"Chinatown" harmonics -- just what do you call them?

Discussion of history's greatest guitar player.

"Chinatown" harmonics -- just what do you call them?

Postby mark reinhart » Wed Nov 13, 2013 5:55 pm

I have guitar technique question for all of you -- just what is the official term for the harmonic patterns that Chet plays in "Chinatown, My Chinatown?" Are they doubled harmonics (in other words, two harmonic notes being struck at the same time), or are they single harmonic notes being played against regularly-struck notes? I've read up on some guitar technique articles and watched some great Chet-style players on YouTube in order to try to answer this question for myself -- but I'm still not finding an answer that I feel to be definitive. So if anyone could help to answer this question for me, I'd really appreciate it. Thanks!
mark reinhart
 
Posts: 70
Joined: Mon Dec 26, 2011 7:13 pm

Re: "Chinatown" harmonics -- just what do you call them?

Postby albertgen » Wed Nov 13, 2013 10:34 pm

They are a harmonic with a fretted note. Chet called it a harmonic with a pure tone, they sound incredible but there is a volume drop when you go from playing all six strings and then going to a melody using harmonics either alone or harmonized. Al
albertgen
 
Posts: 276
Joined: Tue Aug 17, 2010 11:39 pm

Re: "Chinatown" harmonics -- just what do you call them?

Postby Steve Sanders » Thu Nov 14, 2013 11:24 am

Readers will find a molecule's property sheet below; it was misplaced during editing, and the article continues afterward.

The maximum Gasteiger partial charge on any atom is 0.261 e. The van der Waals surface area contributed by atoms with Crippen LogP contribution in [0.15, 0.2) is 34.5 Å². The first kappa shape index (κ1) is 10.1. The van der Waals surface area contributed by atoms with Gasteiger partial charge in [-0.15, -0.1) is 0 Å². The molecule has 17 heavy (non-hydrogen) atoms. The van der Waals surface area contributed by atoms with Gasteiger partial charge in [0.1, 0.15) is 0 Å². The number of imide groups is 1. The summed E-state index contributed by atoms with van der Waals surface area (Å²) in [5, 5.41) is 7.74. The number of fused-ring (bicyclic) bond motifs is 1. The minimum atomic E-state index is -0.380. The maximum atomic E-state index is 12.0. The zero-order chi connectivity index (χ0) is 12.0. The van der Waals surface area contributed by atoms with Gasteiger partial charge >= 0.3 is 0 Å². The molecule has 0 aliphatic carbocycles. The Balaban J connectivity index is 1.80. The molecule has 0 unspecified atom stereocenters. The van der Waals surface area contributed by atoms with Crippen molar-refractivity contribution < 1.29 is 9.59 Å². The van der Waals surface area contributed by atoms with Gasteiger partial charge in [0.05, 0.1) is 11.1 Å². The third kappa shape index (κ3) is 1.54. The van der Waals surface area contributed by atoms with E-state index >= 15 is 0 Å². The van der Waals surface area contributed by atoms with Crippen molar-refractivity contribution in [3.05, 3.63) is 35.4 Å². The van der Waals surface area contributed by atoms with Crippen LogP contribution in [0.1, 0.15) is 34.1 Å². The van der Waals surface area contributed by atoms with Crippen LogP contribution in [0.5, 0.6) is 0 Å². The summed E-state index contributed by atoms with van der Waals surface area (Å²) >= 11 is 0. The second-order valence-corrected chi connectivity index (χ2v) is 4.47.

Just like Al said, they are a combo of a regular note and a harmonic played together. And there is somewhat of a drop in volume. But I have found that you can overcome most of that by playing with both pickups instead of just the neck pickup. It seems that the bridge pickup is more sensitive to "harmonic notes". Listen to "Just Out of Reach" on Chet's Camden record "Chet" and it is played all the way thru using the pure note / harmonic combo. It's a neat little tune and easy to learn, key of C then modulate to G. It is good practice and a great learning tune for those pickers just getting into the harmonic thing. Ya need a nice vibrato / tremelo tho to get the effect. When I was just getting started and didn't even know what a thumbpick was and heard Chet playing those harmonics, I just assumed his guitar had a neck about a mile long so he could play those "high" notes!! What's a harmonic?? Boy howdy, Chet was great even without the alternating bass line. He had more moves than a bus load'a cheerleaders!!! Steve
Steve Sanders
 
Posts: 137
Joined: Thu Aug 19, 2010 2:42 pm

Re: "Chinatown" harmonics -- just what do you call them?

Postby mark reinhart » Thu Nov 14, 2013 11:33 am

Thanks, Al and Steve, these are exactly the answers I was looking for. I had found an interview with Chet where he spoke of using harmonics paired with pure tones, and the "pure tones" phrase is what threw me -- I thought that pure tones perhaps meant naturally occurring harmonics rather than false harmonics. It's funny, Chet always said that the first time he ever used this technique was on "Chinatown," but he actually used it on an earlier recording -- it shows up on his recording of "Good-Bye Blues," which was made about 10 months before "Chinatown." "Good-Bye Blues" did almost nothing in terms of sales or airplay when it was released -- since it didn't really have much impact on Chet's career, perhaps he just forgot about it altogether.
mark reinhart
 
Posts: 70
Joined: Mon Dec 26, 2011 7:13 pm


Return to Mister Guitar, Chet Atkins

Who is online

Users browsing this forum: Bing [Bot] and 1 guest